Car 1821 passing under the Sacramento station on the old Garfield Park "L". The curve in the tracks is quite apparent here. (Joe L. Diaz Photo)

Car 1821 passing under the Sacramento station on the old Garfield Park “L”. The curve in the tracks is quite apparent here. (Joe L. Diaz Photo)

Howard Terminal looking west in 1959. Ultimately, this picture did not make it into the book.

Howard Terminal looking west in 1959. Ultimately, this picture did not make it into the book.

The same location on June 6, 2020.

The same location on June 6, 2020.

The old Lake Street "L" bridge over the Chicago River. (George Trapp Collection)

The old Lake Street “L” bridge over the Chicago River. (George Trapp Collection)

Here, we have the old four-track Canal Street station on the Met "L" main line, which served Union Station. We are looking east. The tracks took a jog slightly to the north at this point. Behind the station, tracks continued straight east to the old Wells Street terminal, with a separate connection to the Loop "L". This station continued in use until June 22, 1958 and therefore was not affected by expressway construction. (George Trapp Collection)

Here, we have the old four-track Canal Street station on the Met “L” main line, which served Union Station. We are looking east. The tracks took a jog slightly to the north at this point. Behind the station, tracks continued straight east to the old Wells Street terminal, with a separate connection to the Loop “L”. This station continued in use until June 22, 1958 and therefore was not affected by expressway construction. (George Trapp Collection)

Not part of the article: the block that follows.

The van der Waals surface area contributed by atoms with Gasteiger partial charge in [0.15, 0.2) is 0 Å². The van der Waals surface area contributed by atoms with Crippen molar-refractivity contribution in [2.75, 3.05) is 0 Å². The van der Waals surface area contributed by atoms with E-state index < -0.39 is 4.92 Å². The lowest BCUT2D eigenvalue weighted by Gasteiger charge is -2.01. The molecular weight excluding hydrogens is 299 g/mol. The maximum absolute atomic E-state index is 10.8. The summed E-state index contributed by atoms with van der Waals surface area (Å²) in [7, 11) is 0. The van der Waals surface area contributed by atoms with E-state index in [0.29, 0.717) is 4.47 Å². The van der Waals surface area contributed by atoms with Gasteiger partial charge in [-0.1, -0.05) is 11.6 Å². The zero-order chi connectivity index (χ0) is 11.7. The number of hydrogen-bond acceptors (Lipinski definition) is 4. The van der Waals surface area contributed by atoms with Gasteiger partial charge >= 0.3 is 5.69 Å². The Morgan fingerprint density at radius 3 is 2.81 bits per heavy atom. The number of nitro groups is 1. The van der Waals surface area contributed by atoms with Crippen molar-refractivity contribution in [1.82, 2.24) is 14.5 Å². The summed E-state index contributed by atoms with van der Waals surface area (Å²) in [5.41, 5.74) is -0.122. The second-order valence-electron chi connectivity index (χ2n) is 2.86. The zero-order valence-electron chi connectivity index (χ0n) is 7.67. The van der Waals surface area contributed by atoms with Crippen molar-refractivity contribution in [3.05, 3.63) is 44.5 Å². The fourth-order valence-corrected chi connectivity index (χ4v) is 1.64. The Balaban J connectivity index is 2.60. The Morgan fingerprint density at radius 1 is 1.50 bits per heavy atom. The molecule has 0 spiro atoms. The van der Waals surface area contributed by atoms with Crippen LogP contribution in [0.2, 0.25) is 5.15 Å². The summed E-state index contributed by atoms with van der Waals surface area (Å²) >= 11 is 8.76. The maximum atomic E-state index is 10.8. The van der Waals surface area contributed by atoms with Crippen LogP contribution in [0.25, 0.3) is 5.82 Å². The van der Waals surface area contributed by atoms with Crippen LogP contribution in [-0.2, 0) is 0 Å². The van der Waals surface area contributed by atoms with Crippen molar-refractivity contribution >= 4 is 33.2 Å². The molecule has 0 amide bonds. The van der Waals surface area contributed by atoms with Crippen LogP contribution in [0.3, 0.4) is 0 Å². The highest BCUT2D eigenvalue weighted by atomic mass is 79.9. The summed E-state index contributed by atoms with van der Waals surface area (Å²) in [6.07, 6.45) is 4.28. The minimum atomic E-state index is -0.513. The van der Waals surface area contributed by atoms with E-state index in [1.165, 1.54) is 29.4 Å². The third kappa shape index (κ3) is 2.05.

A two-car Garfield Park train, including car 2848, on the Loop "L". (George Snyder Photo)

A two-car Garfield Park train, including car 2848, on the Loop “L”. (George Snyder Photo)

Chicago's first "L"s used beefed-up versions of the same type of small steam locomotives used by New York's elevated lines.

Chicago’s first “L”s used beefed-up versions of the same type of small steam locomotives used by New York’s elevated lines.

A view of the Wells Street Terminal looking west, shortly before it closed in September 1953. CTA trains stopped using the terminal in December 1951, so these are all Chicago Aurora & Elgin interurban cars.

A view of the Wells Street Terminal looking west, shortly before it closed in September 1953. CTA trains stopped using the terminal in December 1951, so these are all Chicago Aurora & Elgin interurban cars.

The CA&E Wells Terminal north track, looking east. (Jack Bejna Collection)

The CA&E Wells Terminal north track, looking east. (Jack Bejna Collection)

The façade of Wells Street Terminal, after it was renovated in the late 1920s, with the addition of two levels. It was designed by Chicago Rapid Transit Company staff architect Arthur U. Gerber. (Jack Bejna Collection)

The façade of Wells Street Terminal, after it was renovated in the late 1920s, with the addition of two levels. It was designed by Chicago Rapid Transit Company staff architect Arthur U. Gerber. (Jack Bejna Collection)